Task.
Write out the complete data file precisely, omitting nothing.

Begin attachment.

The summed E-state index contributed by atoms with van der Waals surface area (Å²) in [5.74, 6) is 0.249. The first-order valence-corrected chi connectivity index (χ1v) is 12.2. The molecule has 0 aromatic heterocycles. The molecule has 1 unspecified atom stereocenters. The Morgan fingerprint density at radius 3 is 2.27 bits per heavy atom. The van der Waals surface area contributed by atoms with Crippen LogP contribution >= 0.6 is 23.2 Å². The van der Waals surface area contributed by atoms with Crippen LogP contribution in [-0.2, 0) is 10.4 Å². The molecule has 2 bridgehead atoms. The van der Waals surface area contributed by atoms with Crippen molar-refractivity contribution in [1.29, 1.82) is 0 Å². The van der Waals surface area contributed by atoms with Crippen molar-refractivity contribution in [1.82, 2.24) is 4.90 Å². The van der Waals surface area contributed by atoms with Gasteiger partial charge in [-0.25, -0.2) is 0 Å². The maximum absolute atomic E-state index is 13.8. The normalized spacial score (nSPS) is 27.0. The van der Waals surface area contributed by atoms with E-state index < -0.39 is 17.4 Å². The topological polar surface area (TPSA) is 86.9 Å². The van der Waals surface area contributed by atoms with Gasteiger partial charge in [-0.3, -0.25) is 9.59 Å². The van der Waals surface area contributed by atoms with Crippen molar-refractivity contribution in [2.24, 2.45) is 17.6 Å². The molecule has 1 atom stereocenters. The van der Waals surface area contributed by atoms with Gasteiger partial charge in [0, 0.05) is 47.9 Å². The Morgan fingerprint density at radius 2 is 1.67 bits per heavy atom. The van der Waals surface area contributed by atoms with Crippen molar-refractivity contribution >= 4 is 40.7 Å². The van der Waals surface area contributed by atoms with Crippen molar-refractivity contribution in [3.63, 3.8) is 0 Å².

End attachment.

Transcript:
The summed E-state index contributed by atoms with van der Waals surface area (Å²) in [5.74, 6) is 0.249. The first-order valence-corrected chi connectivity index (χ1v) is 12.2. The molecule has 0 aromatic heterocycles. The molecule has 1 unspecified atom stereocenters. The Morgan fingerprint density at radius 3 is 2.27 bits per heavy atom. The van der Waals surface area contributed by atoms with Crippen LogP contribution >= 0.6 is 23.2 Å². The van der Waals surface area contributed by atoms with Crippen LogP contribution in [-0.2, 0) is 10.4 Å². The molecule has 2 bridgehead atoms. The van der Waals surface area contributed by atoms with Crippen molar-refractivity contribution in [1.29, 1.82) is 0 Å². The van der Waals surface area contributed by atoms with Crippen molar-refractivity contribution in [1.82, 2.24) is 4.90 Å². The van der Waals surface area contributed by atoms with Gasteiger partial charge in [-0.25, -0.2) is 0 Å². The maximum absolute atomic E-state index is 13.8. The normalized spacial score (nSPS) is 27.0. The van der Waals surface area contributed by atoms with E-state index < -0.39 is 17.4 Å². The topological polar surface area (TPSA) is 86.9 Å². The van der Waals surface area contributed by atoms with Gasteiger partial charge in [-0.3, -0.25) is 9.59 Å². The van der Waals surface area contributed by atoms with Crippen molar-refractivity contribution in [2.24, 2.45) is 17.6 Å². The molecule has 1 atom stereocenters. The van der Waals surface area contributed by atoms with Gasteiger partial charge in [0, 0.05) is 47.9 Å². The Morgan fingerprint density at radius 2 is 1.67 bits per heavy atom. The van der Waals surface area contributed by atoms with Crippen molar-refractivity contribution >= 4 is 40.7 Å². The van der Waals surface area contributed by atoms with Crippen molar-refractivity contribution in [3.63, 3.8) is 0 Å².